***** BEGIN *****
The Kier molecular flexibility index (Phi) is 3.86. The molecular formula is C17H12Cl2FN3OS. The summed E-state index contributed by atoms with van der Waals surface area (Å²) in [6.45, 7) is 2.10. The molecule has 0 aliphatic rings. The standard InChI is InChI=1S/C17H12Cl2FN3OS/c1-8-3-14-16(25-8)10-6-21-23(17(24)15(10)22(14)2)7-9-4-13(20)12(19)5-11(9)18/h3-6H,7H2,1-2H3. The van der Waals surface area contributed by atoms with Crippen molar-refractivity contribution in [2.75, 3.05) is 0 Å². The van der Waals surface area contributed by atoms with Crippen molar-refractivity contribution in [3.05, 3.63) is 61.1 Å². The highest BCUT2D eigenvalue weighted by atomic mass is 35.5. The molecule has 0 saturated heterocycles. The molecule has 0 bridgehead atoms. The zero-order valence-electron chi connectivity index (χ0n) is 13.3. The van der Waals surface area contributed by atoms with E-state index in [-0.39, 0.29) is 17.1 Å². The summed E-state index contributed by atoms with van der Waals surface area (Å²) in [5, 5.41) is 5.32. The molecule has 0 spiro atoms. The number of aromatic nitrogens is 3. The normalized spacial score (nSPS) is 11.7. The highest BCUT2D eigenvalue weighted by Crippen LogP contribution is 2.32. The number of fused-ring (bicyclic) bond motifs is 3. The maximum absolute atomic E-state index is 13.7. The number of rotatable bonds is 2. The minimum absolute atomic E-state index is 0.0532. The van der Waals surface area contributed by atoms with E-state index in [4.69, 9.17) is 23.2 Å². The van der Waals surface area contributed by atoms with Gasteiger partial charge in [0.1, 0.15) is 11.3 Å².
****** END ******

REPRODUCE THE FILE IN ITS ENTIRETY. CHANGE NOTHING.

The Kier molecular flexibility index (Phi) is 3.86. The molecular formula is C17H12Cl2FN3OS. The summed E-state index contributed by atoms with van der Waals surface area (Å²) in [6.45, 7) is 2.10. The molecule has 0 aliphatic rings. The standard InChI is InChI=1S/C17H12Cl2FN3OS/c1-8-3-14-16(25-8)10-6-21-23(17(24)15(10)22(14)2)7-9-4-13(20)12(19)5-11(9)18/h3-6H,7H2,1-2H3. The van der Waals surface area contributed by atoms with Crippen molar-refractivity contribution in [2.75, 3.05) is 0 Å². The van der Waals surface area contributed by atoms with Crippen molar-refractivity contribution in [3.05, 3.63) is 61.1 Å². The highest BCUT2D eigenvalue weighted by atomic mass is 35.5. The molecule has 0 saturated heterocycles. The molecule has 0 bridgehead atoms. The zero-order valence-electron chi connectivity index (χ0n) is 13.3. The van der Waals surface area contributed by atoms with E-state index in [-0.39, 0.29) is 17.1 Å². The summed E-state index contributed by atoms with van der Waals surface area (Å²) in [5, 5.41) is 5.32. The molecule has 0 spiro atoms. The number of aromatic nitrogens is 3. The normalized spacial score (nSPS) is 11.7. The highest BCUT2D eigenvalue weighted by Crippen LogP contribution is 2.32. The number of fused-ring (bicyclic) bond motifs is 3. The maximum absolute atomic E-state index is 13.7. The number of rotatable bonds is 2. The minimum absolute atomic E-state index is 0.0532. The van der Waals surface area contributed by atoms with E-state index in [4.69, 9.17) is 23.2 Å². The van der Waals surface area contributed by atoms with Gasteiger partial charge in [0.1, 0.15) is 11.3 Å².